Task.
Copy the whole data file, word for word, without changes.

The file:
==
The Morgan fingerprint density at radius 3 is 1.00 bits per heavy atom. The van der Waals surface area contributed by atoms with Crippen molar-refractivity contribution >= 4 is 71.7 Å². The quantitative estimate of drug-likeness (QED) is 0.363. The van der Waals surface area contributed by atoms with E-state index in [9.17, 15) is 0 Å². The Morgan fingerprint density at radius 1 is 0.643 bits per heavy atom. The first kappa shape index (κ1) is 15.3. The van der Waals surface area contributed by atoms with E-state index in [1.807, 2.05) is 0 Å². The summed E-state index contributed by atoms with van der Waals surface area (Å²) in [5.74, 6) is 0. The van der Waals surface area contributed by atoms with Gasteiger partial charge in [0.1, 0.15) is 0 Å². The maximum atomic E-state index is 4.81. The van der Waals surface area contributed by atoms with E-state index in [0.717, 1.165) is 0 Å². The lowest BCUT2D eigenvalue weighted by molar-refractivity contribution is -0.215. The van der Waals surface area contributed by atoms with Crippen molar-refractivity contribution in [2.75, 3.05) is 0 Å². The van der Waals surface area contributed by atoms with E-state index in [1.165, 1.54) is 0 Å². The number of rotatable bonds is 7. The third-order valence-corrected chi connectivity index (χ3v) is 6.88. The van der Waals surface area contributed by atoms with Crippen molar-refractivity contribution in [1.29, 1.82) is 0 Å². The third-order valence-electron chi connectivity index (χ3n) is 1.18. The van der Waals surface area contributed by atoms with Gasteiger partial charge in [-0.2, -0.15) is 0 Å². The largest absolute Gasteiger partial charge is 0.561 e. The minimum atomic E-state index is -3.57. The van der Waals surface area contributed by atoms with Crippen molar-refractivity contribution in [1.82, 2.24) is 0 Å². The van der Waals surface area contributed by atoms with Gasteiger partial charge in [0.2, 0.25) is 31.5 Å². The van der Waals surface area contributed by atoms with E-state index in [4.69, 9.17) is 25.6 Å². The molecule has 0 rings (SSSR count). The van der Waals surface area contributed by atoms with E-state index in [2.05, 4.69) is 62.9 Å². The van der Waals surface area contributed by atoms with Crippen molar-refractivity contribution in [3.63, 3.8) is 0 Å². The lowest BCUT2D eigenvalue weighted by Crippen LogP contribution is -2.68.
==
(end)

The Morgan fingerprint density at radius 3 is 1.00 bits per heavy atom. The van der Waals surface area contributed by atoms with Crippen molar-refractivity contribution >= 4 is 71.7 Å². The quantitative estimate of drug-likeness (QED) is 0.363. The van der Waals surface area contributed by atoms with E-state index in [9.17, 15) is 0 Å². The Morgan fingerprint density at radius 1 is 0.643 bits per heavy atom. The first kappa shape index (κ1) is 15.3. The van der Waals surface area contributed by atoms with E-state index in [1.807, 2.05) is 0 Å². The summed E-state index contributed by atoms with van der Waals surface area (Å²) in [5.74, 6) is 0. The van der Waals surface area contributed by atoms with Gasteiger partial charge in [0.1, 0.15) is 0 Å². The maximum atomic E-state index is 4.81. The van der Waals surface area contributed by atoms with E-state index in [0.717, 1.165) is 0 Å². The lowest BCUT2D eigenvalue weighted by molar-refractivity contribution is -0.215. The van der Waals surface area contributed by atoms with Crippen molar-refractivity contribution in [2.75, 3.05) is 0 Å². The van der Waals surface area contributed by atoms with E-state index in [1.165, 1.54) is 0 Å². The number of rotatable bonds is 7. The third-order valence-corrected chi connectivity index (χ3v) is 6.88. The van der Waals surface area contributed by atoms with Crippen molar-refractivity contribution in [1.29, 1.82) is 0 Å². The third-order valence-electron chi connectivity index (χ3n) is 1.18. The van der Waals surface area contributed by atoms with Gasteiger partial charge in [-0.2, -0.15) is 0 Å². The largest absolute Gasteiger partial charge is 0.561 e. The minimum atomic E-state index is -3.57. The van der Waals surface area contributed by atoms with Crippen molar-refractivity contribution in [1.82, 2.24) is 0 Å². The van der Waals surface area contributed by atoms with Gasteiger partial charge in [0.2, 0.25) is 31.5 Å². The van der Waals surface area contributed by atoms with E-state index in [4.69, 9.17) is 25.6 Å². The molecule has 0 rings (SSSR count). The van der Waals surface area contributed by atoms with E-state index in [2.05, 4.69) is 62.9 Å². The van der Waals surface area contributed by atoms with Crippen molar-refractivity contribution in [3.63, 3.8) is 0 Å². The lowest BCUT2D eigenvalue weighted by Crippen LogP contribution is -2.68.